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I have a machine running Windows 2000 and Red Hat 9 (dual boot) on separate HDs
HD 1 is Windows 2000; HD 2 is Red Hat 9
Everything is working fine, except for i cannot see the drive with Windows from
Red Hat.
Some told me that you have to modify your /etc/fstab in order to see it.
Here is what my fstab look like:

LABEL=/ / ext3 defaults 1 1

LABEL=/boot /boot ext3 defaults 1 2

none /dev/pts devpts gid=5,mode=620 0 0

none /proc proc defaults 0 0

none /dev/shm tmpfs defaults 0 0

/dev/hdb3 swap swap defaults 0 0

/dev/cdrom /mnt/cdrom udf,iso9660 noauto,owner,kudzu,ro 0 0

/dev/cdrom1 /mnt/cdrom1 udf,iso9660 noauto,owner,kudzu,ro 0 0

/dev/fd0 /mnt/floppy auto noauto,owner,kudzu 0 0

/dev/hda1 /mnt/hda1 vfat noauto,users,exec,umask=000

/dev/hda5 /mnt/hda5 vfat noauto,users,exec,umask=000

/dev/hda6 /mnt/hda6 vfat noauto,users,exec,umask=000

Can anyone help me to get this working.

Thanks


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Last Post by TheOgre
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I have a box that has more than two HDD's in it, but when I had two in there, *nix always recognized them.This is how I had them set up
EXAMPLE:
(Dual) Master----> hda -----> linux
-------------------------------------> Same IDE cable
(Dual) Slave-----> hdb -----> windows

And ofcourse, I went to the manafactures site for the Jumpers settings chart.

Questions:
1. Dou you have it hooked up like the chart above?
2. Did you change your jumpers from the neutral position?
3. Does your BIOS recognize both HDD's on the first boot screen?
4. Does redhat recognize them both?
5. Does windows recognize them both?
6. Are you wanting to trigger your chainloader?
7. Are you wanting to attempt a Dual-Boot?
8. Did you mount your windows HDD in redhat?

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In /etc/fstab, the three entries here show your Windows partitions:

/dev/hda1 /mnt/hda1 vfat noauto,users,exec,umask=000
/dev/hda5 /mnt/hda5 vfat noauto,users,exec,umask=000
/dev/hda6 /mnt/hda6 vfat noauto,users,exec,umask=000

If you want to access your Windows partition(s) under Linux, you have to mount the partitions to their mountpoint.

Let's examine the first line and break it down so you'll understand what it means:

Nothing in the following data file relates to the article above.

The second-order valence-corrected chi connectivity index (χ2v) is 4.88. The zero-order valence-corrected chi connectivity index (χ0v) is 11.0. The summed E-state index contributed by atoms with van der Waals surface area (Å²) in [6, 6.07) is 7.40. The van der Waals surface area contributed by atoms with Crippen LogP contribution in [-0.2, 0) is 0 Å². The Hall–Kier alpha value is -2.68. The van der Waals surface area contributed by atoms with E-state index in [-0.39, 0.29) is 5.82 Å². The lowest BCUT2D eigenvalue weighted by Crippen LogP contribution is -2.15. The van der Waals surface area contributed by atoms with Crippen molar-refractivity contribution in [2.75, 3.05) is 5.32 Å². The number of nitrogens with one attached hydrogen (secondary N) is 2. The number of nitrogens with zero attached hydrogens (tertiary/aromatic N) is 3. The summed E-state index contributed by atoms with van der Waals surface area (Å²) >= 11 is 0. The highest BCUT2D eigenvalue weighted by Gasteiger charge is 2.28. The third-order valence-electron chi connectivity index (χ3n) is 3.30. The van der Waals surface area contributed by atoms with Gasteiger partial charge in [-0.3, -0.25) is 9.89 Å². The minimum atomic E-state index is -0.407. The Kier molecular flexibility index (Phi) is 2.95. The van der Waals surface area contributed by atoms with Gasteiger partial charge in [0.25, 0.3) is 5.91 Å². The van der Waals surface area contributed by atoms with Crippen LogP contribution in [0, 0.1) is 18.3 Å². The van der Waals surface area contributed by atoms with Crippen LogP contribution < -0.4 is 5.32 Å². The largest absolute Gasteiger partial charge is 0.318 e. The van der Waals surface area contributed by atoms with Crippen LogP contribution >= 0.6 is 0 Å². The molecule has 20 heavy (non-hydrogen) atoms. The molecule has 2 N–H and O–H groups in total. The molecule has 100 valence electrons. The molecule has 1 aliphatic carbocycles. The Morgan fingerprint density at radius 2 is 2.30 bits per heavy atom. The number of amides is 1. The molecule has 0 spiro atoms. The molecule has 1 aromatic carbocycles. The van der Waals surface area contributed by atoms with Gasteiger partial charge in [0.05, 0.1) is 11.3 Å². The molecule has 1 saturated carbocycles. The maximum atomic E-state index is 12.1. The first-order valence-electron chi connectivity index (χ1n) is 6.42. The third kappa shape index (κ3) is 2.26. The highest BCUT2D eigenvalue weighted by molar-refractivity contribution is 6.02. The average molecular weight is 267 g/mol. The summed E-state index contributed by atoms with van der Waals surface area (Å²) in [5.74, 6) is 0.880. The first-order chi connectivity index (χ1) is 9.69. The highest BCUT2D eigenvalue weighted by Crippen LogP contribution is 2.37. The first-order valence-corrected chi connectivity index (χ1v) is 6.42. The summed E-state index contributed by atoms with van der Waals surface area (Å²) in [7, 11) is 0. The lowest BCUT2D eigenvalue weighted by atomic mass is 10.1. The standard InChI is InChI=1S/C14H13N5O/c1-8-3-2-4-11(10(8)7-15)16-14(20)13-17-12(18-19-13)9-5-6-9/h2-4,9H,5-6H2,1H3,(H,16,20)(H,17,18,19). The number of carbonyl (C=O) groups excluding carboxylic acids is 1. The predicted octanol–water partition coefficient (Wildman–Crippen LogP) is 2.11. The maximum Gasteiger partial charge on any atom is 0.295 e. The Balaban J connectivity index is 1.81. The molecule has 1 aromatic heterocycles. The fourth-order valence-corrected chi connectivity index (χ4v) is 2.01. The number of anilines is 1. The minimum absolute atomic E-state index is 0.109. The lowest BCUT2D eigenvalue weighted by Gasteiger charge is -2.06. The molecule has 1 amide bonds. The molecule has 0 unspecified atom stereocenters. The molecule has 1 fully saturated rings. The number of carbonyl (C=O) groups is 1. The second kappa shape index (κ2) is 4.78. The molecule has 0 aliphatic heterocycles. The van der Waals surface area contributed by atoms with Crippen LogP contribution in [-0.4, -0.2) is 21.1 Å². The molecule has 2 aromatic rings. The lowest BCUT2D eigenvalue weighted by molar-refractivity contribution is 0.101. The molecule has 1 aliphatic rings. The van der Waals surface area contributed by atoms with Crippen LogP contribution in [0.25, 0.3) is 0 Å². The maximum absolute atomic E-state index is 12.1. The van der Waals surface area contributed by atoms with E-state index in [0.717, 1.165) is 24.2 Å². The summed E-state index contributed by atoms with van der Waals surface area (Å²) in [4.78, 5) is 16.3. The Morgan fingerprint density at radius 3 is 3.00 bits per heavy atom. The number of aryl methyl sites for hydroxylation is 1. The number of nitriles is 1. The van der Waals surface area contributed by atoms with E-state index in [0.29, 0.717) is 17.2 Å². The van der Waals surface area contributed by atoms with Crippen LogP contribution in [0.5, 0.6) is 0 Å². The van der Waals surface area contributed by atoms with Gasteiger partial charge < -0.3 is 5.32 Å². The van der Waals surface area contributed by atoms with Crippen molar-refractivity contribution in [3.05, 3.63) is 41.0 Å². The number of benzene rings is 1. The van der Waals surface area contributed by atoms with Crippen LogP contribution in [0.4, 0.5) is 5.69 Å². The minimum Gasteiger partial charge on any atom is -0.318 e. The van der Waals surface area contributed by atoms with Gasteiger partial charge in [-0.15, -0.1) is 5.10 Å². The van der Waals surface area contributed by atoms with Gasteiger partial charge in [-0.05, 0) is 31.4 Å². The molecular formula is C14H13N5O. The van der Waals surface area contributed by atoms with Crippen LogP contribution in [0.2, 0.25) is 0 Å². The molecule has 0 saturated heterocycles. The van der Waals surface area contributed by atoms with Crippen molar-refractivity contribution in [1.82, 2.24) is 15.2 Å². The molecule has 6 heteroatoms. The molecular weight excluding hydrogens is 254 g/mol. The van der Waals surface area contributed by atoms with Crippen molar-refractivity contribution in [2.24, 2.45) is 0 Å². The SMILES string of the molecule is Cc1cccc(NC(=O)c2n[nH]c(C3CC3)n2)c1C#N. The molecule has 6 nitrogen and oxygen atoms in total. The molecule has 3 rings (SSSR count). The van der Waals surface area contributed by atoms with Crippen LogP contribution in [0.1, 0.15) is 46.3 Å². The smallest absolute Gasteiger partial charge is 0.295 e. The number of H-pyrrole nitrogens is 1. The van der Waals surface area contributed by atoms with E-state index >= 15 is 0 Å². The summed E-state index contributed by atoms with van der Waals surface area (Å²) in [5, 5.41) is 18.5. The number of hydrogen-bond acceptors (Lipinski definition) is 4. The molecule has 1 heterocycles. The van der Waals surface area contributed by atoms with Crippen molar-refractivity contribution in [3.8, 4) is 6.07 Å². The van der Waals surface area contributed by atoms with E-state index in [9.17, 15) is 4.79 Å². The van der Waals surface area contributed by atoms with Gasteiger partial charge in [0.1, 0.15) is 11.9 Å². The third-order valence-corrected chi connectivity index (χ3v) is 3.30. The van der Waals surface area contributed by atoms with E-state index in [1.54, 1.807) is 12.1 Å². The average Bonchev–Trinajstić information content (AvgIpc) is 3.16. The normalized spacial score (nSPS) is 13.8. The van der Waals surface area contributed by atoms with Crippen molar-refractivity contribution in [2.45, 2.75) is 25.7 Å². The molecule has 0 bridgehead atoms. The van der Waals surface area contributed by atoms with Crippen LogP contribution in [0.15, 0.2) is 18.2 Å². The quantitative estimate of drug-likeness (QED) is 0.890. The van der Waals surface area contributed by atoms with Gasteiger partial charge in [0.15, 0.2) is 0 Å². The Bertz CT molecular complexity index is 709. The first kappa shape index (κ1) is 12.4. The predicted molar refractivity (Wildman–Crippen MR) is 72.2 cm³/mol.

/dev/hda1 is the first partition on the primary drive (/device/harddriveapartition1 is an easy way to remember it)

/mnt/hda1 is the mountpoint, or "local directory" where that partition gets "mounted" to the filesystem

vfat indicates the filesystem Linux will use to access the partition. FAT32 is accessed using the vfat module. (man mount for more detailed information.)

noauto tells the system not to automatically mount the partition during boot time.

users indicates that all users can mount this partition, not just root.

The rest you can safely ignore for now, as it's not pertinent for accessing your Windows partitions under Linux.

Now that we have a good idea on what all that means, let's put it together now...

To mount the first Windows partition (/dev/hda1) to it's mountpoint (/mnt/hda1) type this:

user@host$ mount /mnt/hda1

To see if it was successful, unless you received errors to let you know it didn't work, you can either type mount all by itself, which will list the mounted filesystems, or you can look in the directory to see what's there:

user@host$ ls /mnt/hda1

If everything worked properly, you should get a directory listing of /mnt/hda1

You can do the same thing to mount your other partitions, as well as your floppy and CD-ROM drives. Just look at your fstab entries to see what the filesystems are and where the mountpoints are, and you shouldn't have any problems. If you still have trobule, feel free to let me know.

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(/device/harddriveapartition1 is an easy way to remember it)

"a" does not mean partition

It's more like:

Primary Master: hda
Primary Slave: hdb
Secondary Master: hdc
Secondary Slave: hdd
Tertiary Master: hde
Tertiary Slave: hdf

and so on...

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I never said "a" meant "partition." I said it was the primary drive:
"harddrivea"

The "1" is the partition:
partition1

/dev/hda1 is the first partition on the primary drive

I also said that that was just a simple way to remember it.

Look here for the naming convention for drives and partitions under Linux:
http://www.tldp.org/HOWTO/Partition/partition-2.html


2.1.1. Naming Convention

By convention, IDE drives will be given device names /dev/hda to /dev/hdd. Hard Drive A(/dev/hda) is the first drive ...


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